Major backlog in state's drug lab might let drug dealers off easy -

Major backlog in state's drug lab might let drug dealers off easy

(KMOV) -- Police busted a drug lab Tuesday afternoon, but the suspect will be free to go home by Wednesday.  News 4 discovered that drug dealers are getting off easy; released from jails all because of a major backlog in the state's drug lab.  I got an exclusive look at a new tool that might keep suspects behind bars longer.

We have got a problem with the system.  Dope dealers are getting out of jail every day because police can't prove fast enough what they're making, but new technology at their fingertips instantly shows police what they're up against.

The problem sounds ridiculous.  Franklin County narcotics detectives told me about a man they arrested for making meth in January.  In March, they arrested him again at the Daniel Boone Motel in Grey Summit for cooking the drugs in his room.  Two weeks ago, they picked up the same guy in Pacific and found meth in his backpack.  I can't tell you his name because he hasn't been charged with a crime -- yet.

My photographer and I weren't in Franklin County for more than a hour on Tuesday when police got a call for a meth lab.  A man is suspected of making meth inside a storage shed.  But, he won't go to jail -- at least, not for long -- because police can't hold a suspect for more than 24 hours without criminal charges.  They can't get charges without concrete proof from the drug lab, but a backlog at the state lab is creating an eight to 14-month wait, meaning drug dealers and users end up right back on the street.

"We've got individuals walking around right now with three and four meth labs," Sgt. Jason Grellner said.  "We still don't have charges on them, and I'm telling you, they're making meth 100 times before we catch them once, so if we've caught them three times, they've made it 300 times."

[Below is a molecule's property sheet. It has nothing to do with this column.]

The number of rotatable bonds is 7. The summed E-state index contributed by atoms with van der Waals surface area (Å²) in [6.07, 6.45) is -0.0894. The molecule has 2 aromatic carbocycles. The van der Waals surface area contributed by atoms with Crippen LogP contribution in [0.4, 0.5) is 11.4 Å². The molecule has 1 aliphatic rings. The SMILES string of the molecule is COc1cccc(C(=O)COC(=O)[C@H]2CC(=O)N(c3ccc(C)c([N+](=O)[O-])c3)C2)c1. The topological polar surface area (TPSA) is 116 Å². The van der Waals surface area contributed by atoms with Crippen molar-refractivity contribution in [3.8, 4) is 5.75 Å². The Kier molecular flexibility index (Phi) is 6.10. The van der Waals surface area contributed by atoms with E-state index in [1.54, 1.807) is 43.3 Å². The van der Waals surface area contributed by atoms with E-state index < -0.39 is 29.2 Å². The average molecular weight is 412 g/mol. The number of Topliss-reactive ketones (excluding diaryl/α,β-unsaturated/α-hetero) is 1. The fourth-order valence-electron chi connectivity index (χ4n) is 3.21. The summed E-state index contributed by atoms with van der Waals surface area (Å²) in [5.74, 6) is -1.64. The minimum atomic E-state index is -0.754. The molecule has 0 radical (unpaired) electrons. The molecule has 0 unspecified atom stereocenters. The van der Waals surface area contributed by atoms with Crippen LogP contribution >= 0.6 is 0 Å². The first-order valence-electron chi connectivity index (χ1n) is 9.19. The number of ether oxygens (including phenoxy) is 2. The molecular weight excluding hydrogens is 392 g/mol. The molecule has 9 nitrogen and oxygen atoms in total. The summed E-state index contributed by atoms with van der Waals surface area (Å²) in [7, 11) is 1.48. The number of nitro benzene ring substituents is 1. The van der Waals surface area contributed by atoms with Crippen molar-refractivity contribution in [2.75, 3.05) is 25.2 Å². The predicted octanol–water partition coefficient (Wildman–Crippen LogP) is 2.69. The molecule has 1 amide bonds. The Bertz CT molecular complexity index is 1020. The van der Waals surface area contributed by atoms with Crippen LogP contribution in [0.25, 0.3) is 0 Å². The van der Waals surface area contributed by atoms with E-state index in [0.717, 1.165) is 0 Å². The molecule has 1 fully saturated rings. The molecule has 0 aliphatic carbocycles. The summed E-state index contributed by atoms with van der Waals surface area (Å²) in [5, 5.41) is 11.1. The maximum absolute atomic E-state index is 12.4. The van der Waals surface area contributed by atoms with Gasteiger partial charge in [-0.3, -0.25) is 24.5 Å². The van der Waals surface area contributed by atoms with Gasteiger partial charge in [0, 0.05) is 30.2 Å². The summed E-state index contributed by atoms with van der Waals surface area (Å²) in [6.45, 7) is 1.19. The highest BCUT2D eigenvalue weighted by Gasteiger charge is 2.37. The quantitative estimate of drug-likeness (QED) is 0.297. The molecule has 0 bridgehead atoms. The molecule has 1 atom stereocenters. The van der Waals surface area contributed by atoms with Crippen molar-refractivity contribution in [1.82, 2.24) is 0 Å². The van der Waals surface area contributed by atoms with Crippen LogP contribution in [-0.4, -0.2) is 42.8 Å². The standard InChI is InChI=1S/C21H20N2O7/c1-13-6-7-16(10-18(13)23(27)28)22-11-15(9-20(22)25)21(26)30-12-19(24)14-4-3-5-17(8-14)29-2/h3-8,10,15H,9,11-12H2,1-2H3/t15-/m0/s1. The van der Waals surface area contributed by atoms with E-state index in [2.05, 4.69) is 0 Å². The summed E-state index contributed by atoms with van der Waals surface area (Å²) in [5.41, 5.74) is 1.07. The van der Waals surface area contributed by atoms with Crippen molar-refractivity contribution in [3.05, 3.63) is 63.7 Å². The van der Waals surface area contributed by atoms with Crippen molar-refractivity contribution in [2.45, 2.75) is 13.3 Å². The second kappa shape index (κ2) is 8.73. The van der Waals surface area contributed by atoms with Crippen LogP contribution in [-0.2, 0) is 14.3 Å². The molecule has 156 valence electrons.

Sgt. Grellner hopes new technology on loan from Boston-based Thermo Scientific will change that.  Thermo Scientific developed "TruNarc," a handheld drug lab police can carry with them.  Tuesday is the first day they've used it, and Sgt. Grellner says he's already confirmed that meth was indeed found inside that storage shed I told you about.

"The fact that this thing has a zero false positive rate, it just doesn't miss," Scott Fitzpatrick, a safety and security specialist for Thermo Scientific, said.  "So if there's a drug there, we're going to get it."

We wanted to see what it could do, so we put it to the test on everything from hand sanitizer and Tic Tacs, to pseudophedrine, meth and heroin.  Each time TruNarc took a laser reading right through the containers and got it right.

"All we're looking for right now is probable cause," Sgt. Grellner said.  "We're not looking for reasonable doubt."

With probable cause, police can get charges and keep bad guys in jail longer.  The department would have to spend $20,000 to buy TruNarc, but it won't cost you a dime.

"We're going to take money we're taking away from drug dealers and turn around to use it against them," Sgt. Grellner said.  "I love doing that everyday of the week  and twice on Sundays."

Before it can be used to prove cases, TruNarc will have to be approved by prosecutors and judges.

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